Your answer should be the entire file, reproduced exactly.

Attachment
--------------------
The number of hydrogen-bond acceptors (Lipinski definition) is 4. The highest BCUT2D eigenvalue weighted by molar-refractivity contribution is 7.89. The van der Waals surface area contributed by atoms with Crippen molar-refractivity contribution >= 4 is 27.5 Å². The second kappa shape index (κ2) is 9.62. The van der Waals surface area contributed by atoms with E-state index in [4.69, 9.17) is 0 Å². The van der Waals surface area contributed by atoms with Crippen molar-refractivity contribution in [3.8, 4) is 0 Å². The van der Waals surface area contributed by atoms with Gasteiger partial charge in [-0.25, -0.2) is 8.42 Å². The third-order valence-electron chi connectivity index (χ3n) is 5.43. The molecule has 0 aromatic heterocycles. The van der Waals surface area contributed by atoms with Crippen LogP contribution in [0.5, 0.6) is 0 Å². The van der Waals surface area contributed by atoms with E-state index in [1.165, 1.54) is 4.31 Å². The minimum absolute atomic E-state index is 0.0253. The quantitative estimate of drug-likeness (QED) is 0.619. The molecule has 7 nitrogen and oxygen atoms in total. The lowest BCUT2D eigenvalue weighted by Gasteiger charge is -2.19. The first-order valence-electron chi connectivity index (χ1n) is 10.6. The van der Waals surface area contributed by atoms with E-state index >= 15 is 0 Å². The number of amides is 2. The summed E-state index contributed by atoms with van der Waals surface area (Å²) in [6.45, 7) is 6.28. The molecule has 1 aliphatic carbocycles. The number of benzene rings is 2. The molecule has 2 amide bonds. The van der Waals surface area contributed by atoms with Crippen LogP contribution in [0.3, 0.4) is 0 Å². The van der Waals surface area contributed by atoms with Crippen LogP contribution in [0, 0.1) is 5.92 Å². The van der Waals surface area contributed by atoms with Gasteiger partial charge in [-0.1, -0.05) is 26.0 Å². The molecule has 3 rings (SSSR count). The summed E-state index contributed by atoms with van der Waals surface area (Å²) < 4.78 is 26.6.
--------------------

The number of hydrogen-bond acceptors (Lipinski definition) is 4. The highest BCUT2D eigenvalue weighted by molar-refractivity contribution is 7.89. The van der Waals surface area contributed by atoms with Crippen molar-refractivity contribution >= 4 is 27.5 Å². The second kappa shape index (κ2) is 9.62. The van der Waals surface area contributed by atoms with E-state index in [4.69, 9.17) is 0 Å². The van der Waals surface area contributed by atoms with Crippen molar-refractivity contribution in [3.8, 4) is 0 Å². The van der Waals surface area contributed by atoms with Gasteiger partial charge in [-0.25, -0.2) is 8.42 Å². The third-order valence-electron chi connectivity index (χ3n) is 5.43. The molecule has 0 aromatic heterocycles. The van der Waals surface area contributed by atoms with Crippen LogP contribution in [0.5, 0.6) is 0 Å². The van der Waals surface area contributed by atoms with E-state index in [1.165, 1.54) is 4.31 Å². The minimum absolute atomic E-state index is 0.0253. The quantitative estimate of drug-likeness (QED) is 0.619. The molecule has 7 nitrogen and oxygen atoms in total. The lowest BCUT2D eigenvalue weighted by Gasteiger charge is -2.19. The first-order valence-electron chi connectivity index (χ1n) is 10.6. The van der Waals surface area contributed by atoms with E-state index >= 15 is 0 Å². The number of amides is 2. The summed E-state index contributed by atoms with van der Waals surface area (Å²) in [6.45, 7) is 6.28. The molecule has 1 aliphatic carbocycles. The number of benzene rings is 2. The molecule has 2 amide bonds. The van der Waals surface area contributed by atoms with Crippen LogP contribution in [0.3, 0.4) is 0 Å². The van der Waals surface area contributed by atoms with Crippen LogP contribution in [0, 0.1) is 5.92 Å². The van der Waals surface area contributed by atoms with Gasteiger partial charge in [-0.1, -0.05) is 26.0 Å². The molecule has 3 rings (SSSR count). The summed E-state index contributed by atoms with van der Waals surface area (Å²) < 4.78 is 26.6.